Will Macedonia, Ukraine and Georgia join NATO? It's complicated, says Magnus Nordenman of the Atlantic Council.

WASHINGTON – With a longstanding feud over the formal name of Macedonia apparently settled, the small Balkan nation is now looking down the barrel of a long-sought opportunity – to join the European Union and the NATO alliance.

But experts warn that the bureaucratic steps in front of Macedonia mean there is a way to go before it can join those two organizing bodies.

Greece has held up Macedonia’s requests to join NATO and the EU for decades, as part of a demand that its northern neighbor change or modify its name to avoid any claim to the territory and ancient heritage of the region in northern Greece named Macedonia — birthplace of ancient warrior king Alexander the Great.

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But under a new agreement reached this week, Greece’s Alexis Tsipras and Macedonia’s Zoran Zaev said the former Yugoslav republic’s new name for both domestic and international purposes would be Republic of North Macedonia. Macedonia will also amend its constitution to reflect the change as part of the deal.

Zaev said the deal would be signed this weekend, and a voter referendum would be held in the fall to ratify the change. Should that pass, Tsipras has said his country will support the newly-renamed Macedonia joining the large European bodies.

Greece was one of two nations to join NATO in 1952, the first wave of enlargement for the alliance after its founding. In contrast, Macedonia would become the 30th member of NATO, following the 2017 ascension of Montenegro.

The Trump administration would welcome Macedonia’s ascension to NATO, said Richard Hooker, special assistant to the president and senior director for Europe and Russia with the National Security Council. But he warned not to expect that to happen quickly, given procedural hurdles left to climb.

“It’s not the sort of thing that can be implemented over night,” Hooked said June 13 at an event hosted by the Atlantic Council in partnership with Defense News, noting the number of internal votes and agreements in both countries still needed before NATO allies could bring it up for a vote.

Still, “if it becomes apparent that both countries are sincerely in agreement on this and have agreed to a consensus, then I think NATO and certainly the United States would be supportive,” Hooker said.

There is little reason to expect any of the other allied nation to raise objections. Appearing at the same panel as Hooker, Jonatan Vseviov, the permanent secretary with the Ministry of Defense of Estonia, said his nation would “absolutely” back Macedonia joining the alliance.

Magnus Nordenman, director of the Atlantic Council’s Transatlantic Security Initiative, told Defense News after the event that “me and plenty of others in the broader NATO community are hoping and praying that this [agreement] holds.” But like Hooker, he notes a long path still remains.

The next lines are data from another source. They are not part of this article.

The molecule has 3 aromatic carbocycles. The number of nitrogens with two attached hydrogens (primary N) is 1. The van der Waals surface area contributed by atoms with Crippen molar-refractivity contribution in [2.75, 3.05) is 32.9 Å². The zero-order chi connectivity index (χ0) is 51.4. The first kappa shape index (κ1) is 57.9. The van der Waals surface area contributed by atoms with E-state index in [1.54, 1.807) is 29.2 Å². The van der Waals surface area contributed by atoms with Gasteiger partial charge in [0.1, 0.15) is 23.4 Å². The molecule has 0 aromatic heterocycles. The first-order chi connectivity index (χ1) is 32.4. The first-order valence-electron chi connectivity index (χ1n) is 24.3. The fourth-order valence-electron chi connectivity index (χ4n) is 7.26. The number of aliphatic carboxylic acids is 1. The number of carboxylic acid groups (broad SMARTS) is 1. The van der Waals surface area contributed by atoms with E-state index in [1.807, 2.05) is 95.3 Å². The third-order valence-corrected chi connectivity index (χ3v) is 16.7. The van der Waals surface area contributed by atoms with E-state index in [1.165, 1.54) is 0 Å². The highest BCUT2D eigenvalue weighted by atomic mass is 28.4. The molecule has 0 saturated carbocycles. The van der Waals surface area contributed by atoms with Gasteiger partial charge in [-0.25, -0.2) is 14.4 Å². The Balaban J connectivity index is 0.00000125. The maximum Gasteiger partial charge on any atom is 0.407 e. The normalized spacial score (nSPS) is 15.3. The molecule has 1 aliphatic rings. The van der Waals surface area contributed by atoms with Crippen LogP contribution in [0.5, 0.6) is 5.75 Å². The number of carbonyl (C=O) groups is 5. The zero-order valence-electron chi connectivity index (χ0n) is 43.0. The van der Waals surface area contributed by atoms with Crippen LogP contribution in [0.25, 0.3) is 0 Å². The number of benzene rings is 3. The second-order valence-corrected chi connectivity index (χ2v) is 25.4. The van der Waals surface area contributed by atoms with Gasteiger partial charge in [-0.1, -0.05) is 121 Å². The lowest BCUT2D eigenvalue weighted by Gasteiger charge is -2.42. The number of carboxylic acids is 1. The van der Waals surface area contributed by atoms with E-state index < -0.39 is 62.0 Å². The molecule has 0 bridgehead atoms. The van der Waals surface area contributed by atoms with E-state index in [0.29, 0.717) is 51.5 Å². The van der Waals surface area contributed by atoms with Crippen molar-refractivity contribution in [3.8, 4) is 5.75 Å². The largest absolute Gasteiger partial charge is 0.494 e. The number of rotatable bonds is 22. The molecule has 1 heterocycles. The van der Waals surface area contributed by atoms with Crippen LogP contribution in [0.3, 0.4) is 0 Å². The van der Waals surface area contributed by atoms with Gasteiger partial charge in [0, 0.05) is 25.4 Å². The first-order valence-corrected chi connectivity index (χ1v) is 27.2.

“It’s not only about checking the box for the military requirements and the political requirements and so forth,” he said. “It will not happen overnight. But I think the path is clear and now it’s time to actually get to work on fulfilling those requirements and having those discussions inside the lines.”

Asked if he could see Macedonia joining the alliance at the 2020 biannual NATO Summit, Nordeman sounded skeptical.

“I wouldn’t say it’s impossible but that sounds like an awfully quick march,” he said.

Facing even steeper odds for joining NATO are Georgia and Ukraine, two nations that have both expressed a desire to team up with the alliance following the seizure of territory by Russia in 2008 and 2014, respectively.

Kay Bailey Hutchison, America’s ambassador to NATO, indicated to Defense News that she was open to the two nations joining if they can figure out the details, saying “I think, by and large, every one of us [allies] wants to have more members that are in our sphere because we don’t want them to go into the Russian sphere and cause more problems and more disruptions.”

However, the presence of military conflict within those two nations means they are currently ineligible to join the alliance. And while there has been some discussion about changing that rule in order to facilitate their entrance into NATO, nothing appears likely in the future.

“It’s difficult to see fast movement on Ukraine and in Georgian NATO membership,” Nordenman said. “But again, I think it is incredibly important both for NATO as an alliance and also for the U.S. to clearly signal that the door is not closed.”

Content from the Associated Press’s Elena Becatoros and Jasmina Mironski was used in this report.

Aaron Mehta was deputy editor and senior Pentagon correspondent for Defense News, covering policy, strategy and acquisition at the highest levels of the Defense Department and its international partners.

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